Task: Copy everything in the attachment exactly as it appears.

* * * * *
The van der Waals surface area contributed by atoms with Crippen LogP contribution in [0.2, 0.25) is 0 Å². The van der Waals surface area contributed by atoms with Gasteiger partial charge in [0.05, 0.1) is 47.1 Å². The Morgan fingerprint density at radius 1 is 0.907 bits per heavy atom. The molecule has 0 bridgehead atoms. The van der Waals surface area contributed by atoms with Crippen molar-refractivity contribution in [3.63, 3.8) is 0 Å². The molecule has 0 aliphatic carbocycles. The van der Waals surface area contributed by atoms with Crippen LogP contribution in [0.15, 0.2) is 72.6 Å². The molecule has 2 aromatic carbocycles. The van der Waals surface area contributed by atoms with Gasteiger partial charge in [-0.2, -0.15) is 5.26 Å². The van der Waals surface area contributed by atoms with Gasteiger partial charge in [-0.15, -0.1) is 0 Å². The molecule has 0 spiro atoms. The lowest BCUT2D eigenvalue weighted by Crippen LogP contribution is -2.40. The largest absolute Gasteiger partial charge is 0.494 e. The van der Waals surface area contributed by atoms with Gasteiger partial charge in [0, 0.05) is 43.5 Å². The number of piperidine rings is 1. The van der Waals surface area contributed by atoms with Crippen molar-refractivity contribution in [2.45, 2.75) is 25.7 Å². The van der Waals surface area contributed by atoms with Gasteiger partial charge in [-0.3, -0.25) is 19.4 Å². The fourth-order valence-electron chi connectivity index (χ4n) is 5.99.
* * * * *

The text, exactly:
The van der Waals surface area contributed by atoms with Crippen LogP contribution in [0.2, 0.25) is 0 Å². The van der Waals surface area contributed by atoms with Gasteiger partial charge in [0.05, 0.1) is 47.1 Å². The Morgan fingerprint density at radius 1 is 0.907 bits per heavy atom. The molecule has 0 bridgehead atoms. The van der Waals surface area contributed by atoms with Crippen molar-refractivity contribution in [3.63, 3.8) is 0 Å². The molecule has 0 aliphatic carbocycles. The van der Waals surface area contributed by atoms with Crippen LogP contribution in [0.15, 0.2) is 72.6 Å². The molecule has 2 aromatic carbocycles. The van der Waals surface area contributed by atoms with Gasteiger partial charge in [-0.2, -0.15) is 5.26 Å². The van der Waals surface area contributed by atoms with Gasteiger partial charge in [-0.15, -0.1) is 0 Å². The molecule has 0 spiro atoms. The lowest BCUT2D eigenvalue weighted by Crippen LogP contribution is -2.40. The largest absolute Gasteiger partial charge is 0.494 e. The van der Waals surface area contributed by atoms with Gasteiger partial charge in [0, 0.05) is 43.5 Å². The number of piperidine rings is 1. The van der Waals surface area contributed by atoms with Crippen molar-refractivity contribution in [2.45, 2.75) is 25.7 Å². The van der Waals surface area contributed by atoms with Gasteiger partial charge in [-0.3, -0.25) is 19.4 Å². The fourth-order valence-electron chi connectivity index (χ4n) is 5.99.